An accountant to told me a couple of nights ago he was really quite worried about the Ringgit. Seemed to him that in the event of another currency crisis, our country/economy will be hard hit. He gave me a mountain of reasons why the odds are stacked against us - Malaysia - especially. Well, you guys know I don't know much about the ringgit (I know I'm better at spending than saving it, though) or the currency but I remember what happened during the 1998 currency crisis that crippled a host of economies, including our neighbours. Countrymen were killing one another because of the hardships that followed, but not here. We had our own way of dealing with the crisis, so I'm quite optimistic we will survive another one.
Today someone sent me an article ran by The Economist on the risk of an abrupt end to capital inflows, which is now a worry for much of the emerging world. "Bro, the Malaysian economy is not that bad."
"Many of the emerging world’s bigger economies lie in amber territory. India and Indonesia are already feeling the pressure. Others, like Mexico, have fared well amid recent turmoil: the peso has been roughly flat over the past year. But credit growth and high levels of financial openness are potential points of fragility. Malaysia and the Philippines, victims of the Asian crisis of the late 1990s, are in better shape now. Both run current-account surpluses and have built up a much larger reserve buffer relative to short-run external obligations. Yet credit growth has also been zesty."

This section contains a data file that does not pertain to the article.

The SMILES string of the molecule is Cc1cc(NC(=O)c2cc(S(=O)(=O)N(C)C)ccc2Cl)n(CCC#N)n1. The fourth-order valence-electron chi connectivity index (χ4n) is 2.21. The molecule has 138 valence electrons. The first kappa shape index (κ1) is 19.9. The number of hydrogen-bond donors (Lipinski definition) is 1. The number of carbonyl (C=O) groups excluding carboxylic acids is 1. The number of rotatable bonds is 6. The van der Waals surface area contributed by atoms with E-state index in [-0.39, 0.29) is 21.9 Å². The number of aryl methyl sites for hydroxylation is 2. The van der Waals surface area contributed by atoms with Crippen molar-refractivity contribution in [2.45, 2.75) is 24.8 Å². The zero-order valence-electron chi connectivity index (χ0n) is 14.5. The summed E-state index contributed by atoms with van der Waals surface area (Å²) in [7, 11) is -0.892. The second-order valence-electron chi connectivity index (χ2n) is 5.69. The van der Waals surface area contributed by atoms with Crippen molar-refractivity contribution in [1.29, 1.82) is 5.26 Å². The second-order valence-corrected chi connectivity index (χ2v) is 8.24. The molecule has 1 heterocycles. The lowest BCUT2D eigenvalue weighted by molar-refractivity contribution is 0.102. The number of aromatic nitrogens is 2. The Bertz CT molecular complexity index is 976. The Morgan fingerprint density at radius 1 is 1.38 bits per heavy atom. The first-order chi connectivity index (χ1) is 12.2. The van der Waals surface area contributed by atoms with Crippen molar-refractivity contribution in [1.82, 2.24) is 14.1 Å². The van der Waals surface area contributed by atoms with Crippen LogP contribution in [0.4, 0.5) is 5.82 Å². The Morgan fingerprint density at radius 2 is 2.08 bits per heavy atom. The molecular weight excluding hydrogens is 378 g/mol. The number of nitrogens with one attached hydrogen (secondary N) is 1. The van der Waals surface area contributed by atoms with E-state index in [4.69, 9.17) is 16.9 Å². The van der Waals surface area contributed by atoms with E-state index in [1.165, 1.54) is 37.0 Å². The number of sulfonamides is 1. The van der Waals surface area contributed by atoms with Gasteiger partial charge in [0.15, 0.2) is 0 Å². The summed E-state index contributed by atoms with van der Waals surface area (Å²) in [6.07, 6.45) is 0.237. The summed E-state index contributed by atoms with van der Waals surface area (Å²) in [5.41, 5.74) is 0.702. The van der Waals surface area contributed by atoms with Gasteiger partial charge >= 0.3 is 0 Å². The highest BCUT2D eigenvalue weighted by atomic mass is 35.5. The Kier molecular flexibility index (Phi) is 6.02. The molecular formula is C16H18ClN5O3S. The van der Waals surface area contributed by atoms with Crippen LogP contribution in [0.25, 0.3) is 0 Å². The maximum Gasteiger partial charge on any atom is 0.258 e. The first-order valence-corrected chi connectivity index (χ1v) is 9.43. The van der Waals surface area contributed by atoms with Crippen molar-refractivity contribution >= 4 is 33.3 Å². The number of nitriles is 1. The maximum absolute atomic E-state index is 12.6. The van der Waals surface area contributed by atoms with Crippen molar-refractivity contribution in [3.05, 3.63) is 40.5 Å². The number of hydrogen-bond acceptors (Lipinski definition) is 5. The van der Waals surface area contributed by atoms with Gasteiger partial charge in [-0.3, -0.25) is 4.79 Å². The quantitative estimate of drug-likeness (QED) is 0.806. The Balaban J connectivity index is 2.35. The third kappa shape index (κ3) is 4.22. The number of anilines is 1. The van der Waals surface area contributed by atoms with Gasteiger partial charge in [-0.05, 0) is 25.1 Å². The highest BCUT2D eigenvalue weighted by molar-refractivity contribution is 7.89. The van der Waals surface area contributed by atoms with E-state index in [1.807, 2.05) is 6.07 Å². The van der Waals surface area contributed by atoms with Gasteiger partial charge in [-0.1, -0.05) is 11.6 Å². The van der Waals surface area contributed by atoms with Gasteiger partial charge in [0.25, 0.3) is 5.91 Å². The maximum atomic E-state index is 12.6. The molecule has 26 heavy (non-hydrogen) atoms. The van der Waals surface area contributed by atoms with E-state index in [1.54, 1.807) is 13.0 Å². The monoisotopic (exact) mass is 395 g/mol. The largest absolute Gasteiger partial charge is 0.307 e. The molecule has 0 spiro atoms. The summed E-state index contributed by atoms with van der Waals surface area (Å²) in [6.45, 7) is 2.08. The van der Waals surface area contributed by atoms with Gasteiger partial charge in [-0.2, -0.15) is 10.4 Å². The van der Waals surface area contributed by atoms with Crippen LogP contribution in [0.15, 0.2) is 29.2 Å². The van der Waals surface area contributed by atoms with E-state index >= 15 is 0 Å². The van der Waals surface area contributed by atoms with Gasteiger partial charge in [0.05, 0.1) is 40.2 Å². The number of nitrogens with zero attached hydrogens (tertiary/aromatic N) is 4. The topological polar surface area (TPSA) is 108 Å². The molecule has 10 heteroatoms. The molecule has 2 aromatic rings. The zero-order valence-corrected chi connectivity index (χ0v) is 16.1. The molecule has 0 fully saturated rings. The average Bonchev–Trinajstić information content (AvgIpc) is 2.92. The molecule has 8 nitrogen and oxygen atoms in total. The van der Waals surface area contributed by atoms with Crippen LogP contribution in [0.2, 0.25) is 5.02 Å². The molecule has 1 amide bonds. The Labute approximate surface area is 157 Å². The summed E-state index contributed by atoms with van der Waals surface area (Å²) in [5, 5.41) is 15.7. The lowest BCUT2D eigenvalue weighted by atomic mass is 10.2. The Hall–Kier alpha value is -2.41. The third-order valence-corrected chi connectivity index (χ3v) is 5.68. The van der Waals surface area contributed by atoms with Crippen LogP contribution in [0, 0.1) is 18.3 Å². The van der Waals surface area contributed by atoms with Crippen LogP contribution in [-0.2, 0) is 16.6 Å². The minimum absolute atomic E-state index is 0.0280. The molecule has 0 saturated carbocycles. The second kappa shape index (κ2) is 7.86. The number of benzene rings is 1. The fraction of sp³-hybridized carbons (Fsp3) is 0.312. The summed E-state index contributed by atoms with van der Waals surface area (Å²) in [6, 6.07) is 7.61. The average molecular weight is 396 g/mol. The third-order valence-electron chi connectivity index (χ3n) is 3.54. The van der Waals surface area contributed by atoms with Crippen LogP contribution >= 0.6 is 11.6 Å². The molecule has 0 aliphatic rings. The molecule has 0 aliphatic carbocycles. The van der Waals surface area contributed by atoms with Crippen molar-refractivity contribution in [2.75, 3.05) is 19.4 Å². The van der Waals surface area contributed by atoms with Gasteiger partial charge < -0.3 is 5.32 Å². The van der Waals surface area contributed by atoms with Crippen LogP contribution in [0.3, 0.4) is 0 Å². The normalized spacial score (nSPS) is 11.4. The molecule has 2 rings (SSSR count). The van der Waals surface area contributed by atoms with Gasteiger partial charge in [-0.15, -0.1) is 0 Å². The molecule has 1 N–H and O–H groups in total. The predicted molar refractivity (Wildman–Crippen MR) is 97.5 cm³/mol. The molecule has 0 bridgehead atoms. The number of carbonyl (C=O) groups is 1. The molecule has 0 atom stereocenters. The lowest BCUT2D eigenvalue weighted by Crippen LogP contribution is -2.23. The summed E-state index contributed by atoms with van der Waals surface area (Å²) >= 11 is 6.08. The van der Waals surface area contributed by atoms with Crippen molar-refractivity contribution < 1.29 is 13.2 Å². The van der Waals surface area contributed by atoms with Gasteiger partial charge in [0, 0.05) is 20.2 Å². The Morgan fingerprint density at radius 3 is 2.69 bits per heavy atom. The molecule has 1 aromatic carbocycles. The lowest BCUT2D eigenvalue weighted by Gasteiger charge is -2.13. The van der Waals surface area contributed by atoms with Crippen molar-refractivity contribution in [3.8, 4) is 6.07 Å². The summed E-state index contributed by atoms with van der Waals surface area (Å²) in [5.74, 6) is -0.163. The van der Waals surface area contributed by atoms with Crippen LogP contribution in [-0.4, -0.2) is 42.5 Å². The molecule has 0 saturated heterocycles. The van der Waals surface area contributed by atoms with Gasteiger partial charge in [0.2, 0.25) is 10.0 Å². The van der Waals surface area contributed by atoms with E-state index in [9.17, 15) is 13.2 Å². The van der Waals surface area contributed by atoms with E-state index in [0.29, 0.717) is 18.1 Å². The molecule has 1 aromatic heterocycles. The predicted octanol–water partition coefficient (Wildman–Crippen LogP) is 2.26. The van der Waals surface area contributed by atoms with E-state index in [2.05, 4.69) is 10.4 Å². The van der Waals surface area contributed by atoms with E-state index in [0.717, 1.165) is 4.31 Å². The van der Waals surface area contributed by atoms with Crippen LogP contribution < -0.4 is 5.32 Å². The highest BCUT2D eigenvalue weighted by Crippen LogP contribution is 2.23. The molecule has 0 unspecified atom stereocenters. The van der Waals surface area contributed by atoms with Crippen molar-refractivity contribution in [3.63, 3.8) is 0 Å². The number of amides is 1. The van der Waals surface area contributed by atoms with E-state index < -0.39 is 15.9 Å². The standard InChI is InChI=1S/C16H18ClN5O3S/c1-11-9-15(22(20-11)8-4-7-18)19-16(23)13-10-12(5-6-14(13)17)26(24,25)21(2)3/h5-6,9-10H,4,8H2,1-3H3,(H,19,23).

The capital-freeze index
Which emerging markets are most vulnerable to a freeze in capital inflows?
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